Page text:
In Harry Potter and the Deathly Hallows Part 1 (2010), Harry insists that Hermoine and Ron bury Dobby without using magic:

Harry: I want to bury him. Properly. Without magic.

Why does Harry think burying someone with magic is not proper?


2 Answers 2


Burying him with the use of magic would be - comparatively - effortless.

Harry considers a burial undertaken with manual effort to represent more significant a final gesture of respect for Dobby than merely waving a wand and then skipping away.


He does it as a tribute to Dobby

This is better explained in the books:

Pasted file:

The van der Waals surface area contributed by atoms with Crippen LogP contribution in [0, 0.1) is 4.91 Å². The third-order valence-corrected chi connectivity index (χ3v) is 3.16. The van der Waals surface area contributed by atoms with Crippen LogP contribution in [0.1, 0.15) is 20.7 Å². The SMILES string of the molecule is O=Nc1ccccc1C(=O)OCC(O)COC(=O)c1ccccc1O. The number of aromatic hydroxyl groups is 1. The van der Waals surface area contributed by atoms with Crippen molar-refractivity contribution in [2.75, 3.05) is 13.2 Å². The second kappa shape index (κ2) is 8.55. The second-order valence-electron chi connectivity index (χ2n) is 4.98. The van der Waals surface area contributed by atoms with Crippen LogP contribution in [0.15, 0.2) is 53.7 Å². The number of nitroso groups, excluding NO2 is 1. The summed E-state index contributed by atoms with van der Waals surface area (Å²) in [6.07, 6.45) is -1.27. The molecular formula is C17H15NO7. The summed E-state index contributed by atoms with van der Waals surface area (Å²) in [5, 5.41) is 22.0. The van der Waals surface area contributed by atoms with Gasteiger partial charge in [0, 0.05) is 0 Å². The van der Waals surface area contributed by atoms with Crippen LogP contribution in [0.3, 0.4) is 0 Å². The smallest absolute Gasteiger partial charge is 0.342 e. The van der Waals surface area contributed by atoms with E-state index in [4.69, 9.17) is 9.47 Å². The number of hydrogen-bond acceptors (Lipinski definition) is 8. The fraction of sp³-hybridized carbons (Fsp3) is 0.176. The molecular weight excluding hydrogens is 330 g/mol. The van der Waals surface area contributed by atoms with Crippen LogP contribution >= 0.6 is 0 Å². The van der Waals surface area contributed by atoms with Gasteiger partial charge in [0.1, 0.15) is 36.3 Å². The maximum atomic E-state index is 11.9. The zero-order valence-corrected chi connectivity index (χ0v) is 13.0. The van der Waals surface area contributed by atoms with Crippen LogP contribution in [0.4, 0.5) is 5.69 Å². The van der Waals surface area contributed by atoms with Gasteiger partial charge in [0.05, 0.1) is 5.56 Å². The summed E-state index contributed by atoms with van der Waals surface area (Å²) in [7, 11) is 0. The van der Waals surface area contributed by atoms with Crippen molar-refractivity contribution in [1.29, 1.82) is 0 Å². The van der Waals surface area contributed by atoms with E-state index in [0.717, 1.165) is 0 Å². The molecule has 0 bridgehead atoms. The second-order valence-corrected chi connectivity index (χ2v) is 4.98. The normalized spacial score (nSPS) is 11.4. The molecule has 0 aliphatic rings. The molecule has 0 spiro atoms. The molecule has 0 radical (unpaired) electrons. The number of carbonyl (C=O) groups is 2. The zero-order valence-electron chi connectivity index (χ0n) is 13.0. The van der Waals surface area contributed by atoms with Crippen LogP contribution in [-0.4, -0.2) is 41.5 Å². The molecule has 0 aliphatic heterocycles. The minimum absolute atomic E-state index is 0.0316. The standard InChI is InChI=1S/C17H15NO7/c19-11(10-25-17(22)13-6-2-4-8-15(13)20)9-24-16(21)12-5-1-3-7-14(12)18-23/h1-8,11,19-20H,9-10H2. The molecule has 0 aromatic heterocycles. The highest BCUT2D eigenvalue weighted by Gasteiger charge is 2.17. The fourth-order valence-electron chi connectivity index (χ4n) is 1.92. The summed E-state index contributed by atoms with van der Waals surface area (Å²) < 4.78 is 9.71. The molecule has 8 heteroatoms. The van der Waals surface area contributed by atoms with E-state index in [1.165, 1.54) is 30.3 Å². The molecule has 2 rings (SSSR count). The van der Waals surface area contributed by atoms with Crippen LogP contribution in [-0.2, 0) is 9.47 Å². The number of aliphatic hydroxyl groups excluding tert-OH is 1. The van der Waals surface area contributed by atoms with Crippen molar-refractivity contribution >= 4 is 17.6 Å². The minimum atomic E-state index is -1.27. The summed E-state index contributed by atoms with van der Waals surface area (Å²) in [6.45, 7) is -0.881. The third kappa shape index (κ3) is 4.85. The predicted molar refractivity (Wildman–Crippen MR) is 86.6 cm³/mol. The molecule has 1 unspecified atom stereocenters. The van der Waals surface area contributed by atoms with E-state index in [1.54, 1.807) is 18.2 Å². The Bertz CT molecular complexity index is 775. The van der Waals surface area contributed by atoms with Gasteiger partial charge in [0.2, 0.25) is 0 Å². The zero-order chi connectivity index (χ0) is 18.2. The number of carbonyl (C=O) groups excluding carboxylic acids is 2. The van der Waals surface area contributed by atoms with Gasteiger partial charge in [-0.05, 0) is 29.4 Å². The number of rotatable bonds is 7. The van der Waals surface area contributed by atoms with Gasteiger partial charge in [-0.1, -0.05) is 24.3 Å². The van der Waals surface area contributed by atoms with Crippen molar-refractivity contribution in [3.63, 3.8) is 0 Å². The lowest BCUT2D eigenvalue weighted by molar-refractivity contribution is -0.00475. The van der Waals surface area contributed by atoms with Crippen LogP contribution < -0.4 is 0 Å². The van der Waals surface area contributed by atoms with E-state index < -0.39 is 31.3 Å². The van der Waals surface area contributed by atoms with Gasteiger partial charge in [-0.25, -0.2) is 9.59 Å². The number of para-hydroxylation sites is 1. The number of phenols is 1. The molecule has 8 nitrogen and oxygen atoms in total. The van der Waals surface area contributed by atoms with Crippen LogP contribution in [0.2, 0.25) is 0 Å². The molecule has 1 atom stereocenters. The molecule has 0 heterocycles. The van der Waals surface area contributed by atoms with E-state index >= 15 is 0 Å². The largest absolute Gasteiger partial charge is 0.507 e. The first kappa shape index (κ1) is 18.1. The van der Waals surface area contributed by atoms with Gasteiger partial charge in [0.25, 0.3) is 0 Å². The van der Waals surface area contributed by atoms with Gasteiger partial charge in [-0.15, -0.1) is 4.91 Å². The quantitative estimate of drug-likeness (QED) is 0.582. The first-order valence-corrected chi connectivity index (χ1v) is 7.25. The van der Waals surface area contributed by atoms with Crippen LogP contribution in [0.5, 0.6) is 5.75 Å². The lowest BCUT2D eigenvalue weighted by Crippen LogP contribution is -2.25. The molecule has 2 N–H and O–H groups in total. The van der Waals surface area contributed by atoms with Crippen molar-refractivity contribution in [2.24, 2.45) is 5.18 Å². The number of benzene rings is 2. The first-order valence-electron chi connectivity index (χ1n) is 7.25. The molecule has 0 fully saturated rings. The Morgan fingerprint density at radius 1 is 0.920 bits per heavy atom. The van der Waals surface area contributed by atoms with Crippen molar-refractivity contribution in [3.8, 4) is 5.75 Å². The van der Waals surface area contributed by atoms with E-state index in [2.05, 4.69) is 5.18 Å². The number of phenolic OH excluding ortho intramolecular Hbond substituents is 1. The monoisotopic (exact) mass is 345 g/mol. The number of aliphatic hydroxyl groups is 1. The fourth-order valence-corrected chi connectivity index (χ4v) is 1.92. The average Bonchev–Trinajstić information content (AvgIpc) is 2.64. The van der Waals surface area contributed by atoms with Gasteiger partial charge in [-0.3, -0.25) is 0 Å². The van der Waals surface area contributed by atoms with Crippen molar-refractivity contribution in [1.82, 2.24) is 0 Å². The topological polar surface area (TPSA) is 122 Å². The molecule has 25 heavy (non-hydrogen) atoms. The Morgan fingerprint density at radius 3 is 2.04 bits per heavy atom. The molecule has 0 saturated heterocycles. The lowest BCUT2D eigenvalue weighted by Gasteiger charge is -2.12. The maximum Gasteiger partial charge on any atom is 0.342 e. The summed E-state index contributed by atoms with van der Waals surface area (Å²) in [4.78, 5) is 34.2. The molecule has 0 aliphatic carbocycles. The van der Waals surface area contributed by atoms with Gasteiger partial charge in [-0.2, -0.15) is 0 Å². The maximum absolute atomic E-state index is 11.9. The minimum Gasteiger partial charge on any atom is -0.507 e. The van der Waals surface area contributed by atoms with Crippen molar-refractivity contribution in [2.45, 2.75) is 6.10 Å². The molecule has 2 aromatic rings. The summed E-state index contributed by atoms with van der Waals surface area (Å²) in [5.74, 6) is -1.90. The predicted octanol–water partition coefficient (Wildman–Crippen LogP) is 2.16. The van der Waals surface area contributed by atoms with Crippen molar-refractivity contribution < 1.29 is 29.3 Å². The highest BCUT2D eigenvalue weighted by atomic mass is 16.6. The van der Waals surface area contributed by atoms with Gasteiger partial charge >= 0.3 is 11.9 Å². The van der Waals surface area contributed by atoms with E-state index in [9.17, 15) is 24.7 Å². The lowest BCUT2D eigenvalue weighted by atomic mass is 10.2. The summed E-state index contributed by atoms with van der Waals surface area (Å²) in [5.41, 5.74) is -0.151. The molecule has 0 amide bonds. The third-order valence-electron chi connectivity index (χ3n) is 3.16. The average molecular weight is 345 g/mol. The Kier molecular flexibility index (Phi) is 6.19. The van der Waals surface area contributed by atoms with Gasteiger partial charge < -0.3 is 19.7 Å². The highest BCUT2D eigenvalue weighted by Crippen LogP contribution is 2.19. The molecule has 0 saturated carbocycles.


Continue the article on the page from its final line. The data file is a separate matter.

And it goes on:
“I want to do it properly,” were the first words of which Harry was fully conscious of speaking. “Not by magic. Have you got a spade?” And shortly afterward he had set to work, alone, digging the grave in the place that Bill had shown him at the end of the garden, between bushes. He dug with a kind of fury, relishing the manual work, glorying in the non-magic of it, for every drop of his sweat and every blister felt like a gift to the elf who had saved their lives.

(The Wandmaker, The Deathly Hallows)

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